EM Monthly Quiz: Sizing up a seizure

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What’s your first test in examining this female patient?

A 23-year-old obese female patient with a history of irregular menses presents to the ED after suffering a witnessed generalized seizure.  Her companions report that she was acting normally just before the seizure occurred. Point of care glucose obtained by EMS was 89, and she is now recovering slowly upon arrival to the ED.

Vital signs are HR 103, BP 140/76, RR 16, SpO2 98% (room-air), T 37.1°C (98.8°F).  On examination, she is mildly somnolent, but is easily roused to verbal stimuli and answers questions appropriately.  Her neurologic examination is unremarkable. She has never had a previous seizure.  What is the first test that should be performed on this patient?


  1. Alcohol level
  2. Electroencephalogram (EEG)
  3. Lumbar puncture
  4. Magnetic resonance imaging (MRI)
  5. Pregnancy test

Correct answer:

E. Pregnancy test

A pregnancy test is the most important test that should be obtained in the ED for this patient.  Preeclampsia/eclampsia is a true medical emergency, and should be ruled-out for any child-bearing age female who presents with a seizure episode.


Additionally, the American College of Emergency Physicians (ACEP) recommends obtaining a sodium level on seizure patients to rule-out hyponatremia as an acute cause.  See the below chart for seizure differentials that should be considered.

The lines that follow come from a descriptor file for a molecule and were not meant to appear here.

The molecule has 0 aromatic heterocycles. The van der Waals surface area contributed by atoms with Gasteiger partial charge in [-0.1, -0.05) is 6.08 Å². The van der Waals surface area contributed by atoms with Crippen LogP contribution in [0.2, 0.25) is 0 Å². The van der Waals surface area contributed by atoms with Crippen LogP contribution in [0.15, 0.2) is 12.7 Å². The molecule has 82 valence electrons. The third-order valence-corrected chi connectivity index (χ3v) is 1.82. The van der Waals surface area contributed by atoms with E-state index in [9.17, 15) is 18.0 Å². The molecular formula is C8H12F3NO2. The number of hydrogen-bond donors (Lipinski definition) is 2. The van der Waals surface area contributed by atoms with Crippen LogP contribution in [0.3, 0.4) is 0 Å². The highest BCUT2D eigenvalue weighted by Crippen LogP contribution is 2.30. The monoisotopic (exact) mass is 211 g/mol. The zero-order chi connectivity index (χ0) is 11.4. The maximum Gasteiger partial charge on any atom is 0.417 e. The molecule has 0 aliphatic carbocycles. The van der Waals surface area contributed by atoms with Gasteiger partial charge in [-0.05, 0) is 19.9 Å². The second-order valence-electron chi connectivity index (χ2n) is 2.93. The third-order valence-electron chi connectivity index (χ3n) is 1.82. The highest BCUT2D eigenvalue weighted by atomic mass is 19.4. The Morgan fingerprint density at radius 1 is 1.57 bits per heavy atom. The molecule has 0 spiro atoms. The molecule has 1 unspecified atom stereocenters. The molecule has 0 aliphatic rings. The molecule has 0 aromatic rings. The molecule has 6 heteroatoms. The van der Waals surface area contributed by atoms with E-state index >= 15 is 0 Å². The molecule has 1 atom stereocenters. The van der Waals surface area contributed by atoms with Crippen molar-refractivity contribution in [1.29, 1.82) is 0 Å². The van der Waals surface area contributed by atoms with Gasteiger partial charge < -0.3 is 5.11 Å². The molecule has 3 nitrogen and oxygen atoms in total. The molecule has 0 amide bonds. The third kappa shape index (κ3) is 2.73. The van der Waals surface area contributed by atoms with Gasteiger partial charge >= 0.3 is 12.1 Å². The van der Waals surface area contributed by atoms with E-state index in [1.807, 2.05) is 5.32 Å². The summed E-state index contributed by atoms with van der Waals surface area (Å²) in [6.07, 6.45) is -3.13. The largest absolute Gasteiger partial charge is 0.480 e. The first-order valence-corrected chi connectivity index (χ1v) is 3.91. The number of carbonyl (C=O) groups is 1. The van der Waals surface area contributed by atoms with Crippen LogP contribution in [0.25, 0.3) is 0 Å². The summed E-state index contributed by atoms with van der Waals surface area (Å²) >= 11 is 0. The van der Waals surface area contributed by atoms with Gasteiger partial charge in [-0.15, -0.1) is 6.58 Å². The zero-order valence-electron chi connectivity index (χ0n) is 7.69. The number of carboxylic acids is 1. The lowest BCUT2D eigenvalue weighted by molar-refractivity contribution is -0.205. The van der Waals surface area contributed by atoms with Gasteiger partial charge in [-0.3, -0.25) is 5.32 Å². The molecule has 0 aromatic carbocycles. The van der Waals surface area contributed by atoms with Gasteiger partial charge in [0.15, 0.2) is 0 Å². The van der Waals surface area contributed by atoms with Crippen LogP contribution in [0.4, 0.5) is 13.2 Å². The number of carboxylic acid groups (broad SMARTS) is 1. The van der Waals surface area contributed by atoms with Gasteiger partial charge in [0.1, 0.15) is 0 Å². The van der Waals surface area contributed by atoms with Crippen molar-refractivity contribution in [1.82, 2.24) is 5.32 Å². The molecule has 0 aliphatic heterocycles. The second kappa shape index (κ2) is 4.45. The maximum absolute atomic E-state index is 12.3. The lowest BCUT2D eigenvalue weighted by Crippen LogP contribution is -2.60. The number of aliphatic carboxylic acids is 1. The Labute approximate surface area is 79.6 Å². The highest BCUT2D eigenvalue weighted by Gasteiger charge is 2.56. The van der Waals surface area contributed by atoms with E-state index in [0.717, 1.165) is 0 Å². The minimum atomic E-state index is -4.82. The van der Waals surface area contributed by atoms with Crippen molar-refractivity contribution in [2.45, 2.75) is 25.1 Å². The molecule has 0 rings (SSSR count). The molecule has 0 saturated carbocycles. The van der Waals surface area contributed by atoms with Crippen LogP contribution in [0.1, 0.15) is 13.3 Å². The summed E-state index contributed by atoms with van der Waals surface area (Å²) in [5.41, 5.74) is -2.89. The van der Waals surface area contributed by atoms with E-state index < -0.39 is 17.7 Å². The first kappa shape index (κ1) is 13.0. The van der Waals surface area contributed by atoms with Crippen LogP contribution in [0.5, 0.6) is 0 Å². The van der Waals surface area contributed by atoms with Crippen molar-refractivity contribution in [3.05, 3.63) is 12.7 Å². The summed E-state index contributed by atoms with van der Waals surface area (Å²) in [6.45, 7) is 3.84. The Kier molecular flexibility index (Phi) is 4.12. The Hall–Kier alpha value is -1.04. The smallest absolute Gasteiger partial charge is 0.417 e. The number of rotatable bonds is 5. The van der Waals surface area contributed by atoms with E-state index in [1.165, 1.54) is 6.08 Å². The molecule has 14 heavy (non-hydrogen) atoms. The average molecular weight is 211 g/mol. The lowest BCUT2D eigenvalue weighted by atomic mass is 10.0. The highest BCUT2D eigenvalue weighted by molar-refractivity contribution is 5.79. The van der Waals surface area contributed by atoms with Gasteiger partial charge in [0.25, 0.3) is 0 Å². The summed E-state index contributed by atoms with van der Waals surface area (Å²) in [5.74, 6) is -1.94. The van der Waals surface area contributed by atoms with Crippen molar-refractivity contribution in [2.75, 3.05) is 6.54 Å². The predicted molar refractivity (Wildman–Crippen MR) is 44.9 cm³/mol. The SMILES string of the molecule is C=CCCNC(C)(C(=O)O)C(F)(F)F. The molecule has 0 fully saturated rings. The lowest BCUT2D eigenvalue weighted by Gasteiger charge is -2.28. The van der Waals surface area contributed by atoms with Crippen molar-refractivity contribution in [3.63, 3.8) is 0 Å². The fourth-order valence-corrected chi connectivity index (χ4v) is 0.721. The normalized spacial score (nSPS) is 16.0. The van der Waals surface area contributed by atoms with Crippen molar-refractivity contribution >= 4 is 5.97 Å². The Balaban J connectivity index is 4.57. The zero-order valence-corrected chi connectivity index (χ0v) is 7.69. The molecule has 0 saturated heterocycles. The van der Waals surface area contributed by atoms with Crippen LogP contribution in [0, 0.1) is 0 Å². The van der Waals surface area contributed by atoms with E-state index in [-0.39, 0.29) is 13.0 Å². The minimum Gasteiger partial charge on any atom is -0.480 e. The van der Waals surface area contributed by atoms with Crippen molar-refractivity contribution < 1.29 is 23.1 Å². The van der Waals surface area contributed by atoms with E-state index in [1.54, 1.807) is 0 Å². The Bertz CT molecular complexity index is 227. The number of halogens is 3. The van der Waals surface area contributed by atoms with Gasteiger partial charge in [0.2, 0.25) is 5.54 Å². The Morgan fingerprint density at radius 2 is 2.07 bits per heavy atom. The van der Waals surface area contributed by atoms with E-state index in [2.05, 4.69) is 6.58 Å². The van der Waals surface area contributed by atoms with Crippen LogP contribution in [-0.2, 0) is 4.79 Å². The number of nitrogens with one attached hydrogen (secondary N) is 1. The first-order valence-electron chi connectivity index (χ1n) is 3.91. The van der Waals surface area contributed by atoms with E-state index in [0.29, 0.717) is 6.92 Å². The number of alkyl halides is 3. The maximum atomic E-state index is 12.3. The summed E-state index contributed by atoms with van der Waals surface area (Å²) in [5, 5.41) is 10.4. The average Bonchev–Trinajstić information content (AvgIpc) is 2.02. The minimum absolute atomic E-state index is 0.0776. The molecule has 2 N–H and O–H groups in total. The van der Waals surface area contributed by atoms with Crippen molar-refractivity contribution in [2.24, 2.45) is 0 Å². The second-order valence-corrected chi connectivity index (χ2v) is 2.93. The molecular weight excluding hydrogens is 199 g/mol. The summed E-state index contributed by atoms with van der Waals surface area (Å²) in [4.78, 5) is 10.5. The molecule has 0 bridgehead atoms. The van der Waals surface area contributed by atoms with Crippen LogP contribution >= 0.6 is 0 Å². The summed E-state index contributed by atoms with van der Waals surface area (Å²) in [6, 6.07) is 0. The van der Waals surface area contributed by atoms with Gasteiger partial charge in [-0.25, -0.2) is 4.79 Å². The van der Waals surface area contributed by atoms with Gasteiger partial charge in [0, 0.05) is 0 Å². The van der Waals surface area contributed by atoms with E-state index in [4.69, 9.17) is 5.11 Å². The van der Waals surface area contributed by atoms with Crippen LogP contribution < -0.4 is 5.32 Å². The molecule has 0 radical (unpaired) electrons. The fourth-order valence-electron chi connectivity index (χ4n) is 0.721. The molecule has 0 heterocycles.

Incorrect answer choices:

Alcohol level (Choice A) is not indicated in this case.  The patient has an appropriate neurologic examination, and there is no evidence of intoxication. Alcohol withdrawal can cause seizures, but a low alcohol level does not diagnose alcohol withdrawal. Therefore, this test is not necessary.

EEG (Choice B) is a reasonable test that should be obtained as an outpatient, but is not necessary while the patient is in the emergency department.  If she has recurrent seizure episodes, or is found to be in status epilepticus, she should be admitted to the hospital for continuous EEG testing.


Lumbar puncture (Choice C) should only be performed if the patient has focal neurologic findings, is immunocompromised, or has evidence of meningitis or other CNS infection. She has an exam that is appropriate for postictal status and is afebrile.

MRI (Choice D) would also be indicated in a patient who does not return to baseline, or a patient who requires hospital admission for status.  Head CT should be considered in the ED for all patients with new onset seizure; however, if it can reasonably obtained as an outpatient and the patient has rapidly returned to their baseline status, it is reasonable to perform the head CT as an outpatient.

EM Coach_EP Monthly Option 3 (December 2019)


Kornegay JG. Ch 171: Seizures in Tintinalli JE, Stapczynski J, Ma O, Yealy DM, Meckler GD, Cline DM. eds.Tintinalli’s Emergency Medicine: A Comprehensive Study Guide, 8e New York, NY: McGraw-Hill; 2016.

Clinical policy. Annals of Emergency Medicine. 2004;43(5):605-625. doi:10.1016/j.annemergmed.2004.01.017


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